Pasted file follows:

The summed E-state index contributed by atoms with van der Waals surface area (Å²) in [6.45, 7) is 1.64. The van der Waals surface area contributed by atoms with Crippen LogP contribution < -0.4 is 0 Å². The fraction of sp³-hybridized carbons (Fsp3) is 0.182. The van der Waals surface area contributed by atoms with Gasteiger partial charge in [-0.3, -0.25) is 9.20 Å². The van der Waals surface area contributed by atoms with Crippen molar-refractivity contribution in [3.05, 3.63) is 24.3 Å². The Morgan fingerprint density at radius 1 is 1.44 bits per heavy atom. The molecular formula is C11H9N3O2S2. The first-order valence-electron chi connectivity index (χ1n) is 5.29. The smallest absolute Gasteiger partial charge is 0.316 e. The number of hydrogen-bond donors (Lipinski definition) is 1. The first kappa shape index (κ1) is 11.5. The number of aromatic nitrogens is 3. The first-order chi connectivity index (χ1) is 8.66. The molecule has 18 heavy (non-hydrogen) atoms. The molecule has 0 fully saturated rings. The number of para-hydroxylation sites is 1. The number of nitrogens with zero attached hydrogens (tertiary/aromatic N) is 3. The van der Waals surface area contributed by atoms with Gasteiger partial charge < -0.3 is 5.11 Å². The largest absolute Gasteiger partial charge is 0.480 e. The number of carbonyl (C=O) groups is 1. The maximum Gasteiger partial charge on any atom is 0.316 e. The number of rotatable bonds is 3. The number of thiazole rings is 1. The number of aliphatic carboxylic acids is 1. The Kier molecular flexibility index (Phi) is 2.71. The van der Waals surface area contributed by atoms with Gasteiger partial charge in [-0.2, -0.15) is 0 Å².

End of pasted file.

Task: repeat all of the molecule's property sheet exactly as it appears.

The summed E-state index contributed by atoms with van der Waals surface area (Å²) in [6.45, 7) is 1.64. The van der Waals surface area contributed by atoms with Crippen LogP contribution < -0.4 is 0 Å². The fraction of sp³-hybridized carbons (Fsp3) is 0.182. The van der Waals surface area contributed by atoms with Gasteiger partial charge in [-0.3, -0.25) is 9.20 Å². The van der Waals surface area contributed by atoms with Crippen molar-refractivity contribution in [3.05, 3.63) is 24.3 Å². The Morgan fingerprint density at radius 1 is 1.44 bits per heavy atom. The molecular formula is C11H9N3O2S2. The first-order valence-electron chi connectivity index (χ1n) is 5.29. The smallest absolute Gasteiger partial charge is 0.316 e. The number of hydrogen-bond donors (Lipinski definition) is 1. The first kappa shape index (κ1) is 11.5. The number of aromatic nitrogens is 3. The first-order chi connectivity index (χ1) is 8.66. The molecule has 18 heavy (non-hydrogen) atoms. The molecule has 0 fully saturated rings. The number of para-hydroxylation sites is 1. The number of nitrogens with zero attached hydrogens (tertiary/aromatic N) is 3. The van der Waals surface area contributed by atoms with Gasteiger partial charge < -0.3 is 5.11 Å². The largest absolute Gasteiger partial charge is 0.480 e. The number of carbonyl (C=O) groups is 1. The maximum Gasteiger partial charge on any atom is 0.316 e. The number of rotatable bonds is 3. The number of thiazole rings is 1. The number of aliphatic carboxylic acids is 1. The Kier molecular flexibility index (Phi) is 2.71. The van der Waals surface area contributed by atoms with Gasteiger partial charge in [-0.2, -0.15) is 0 Å².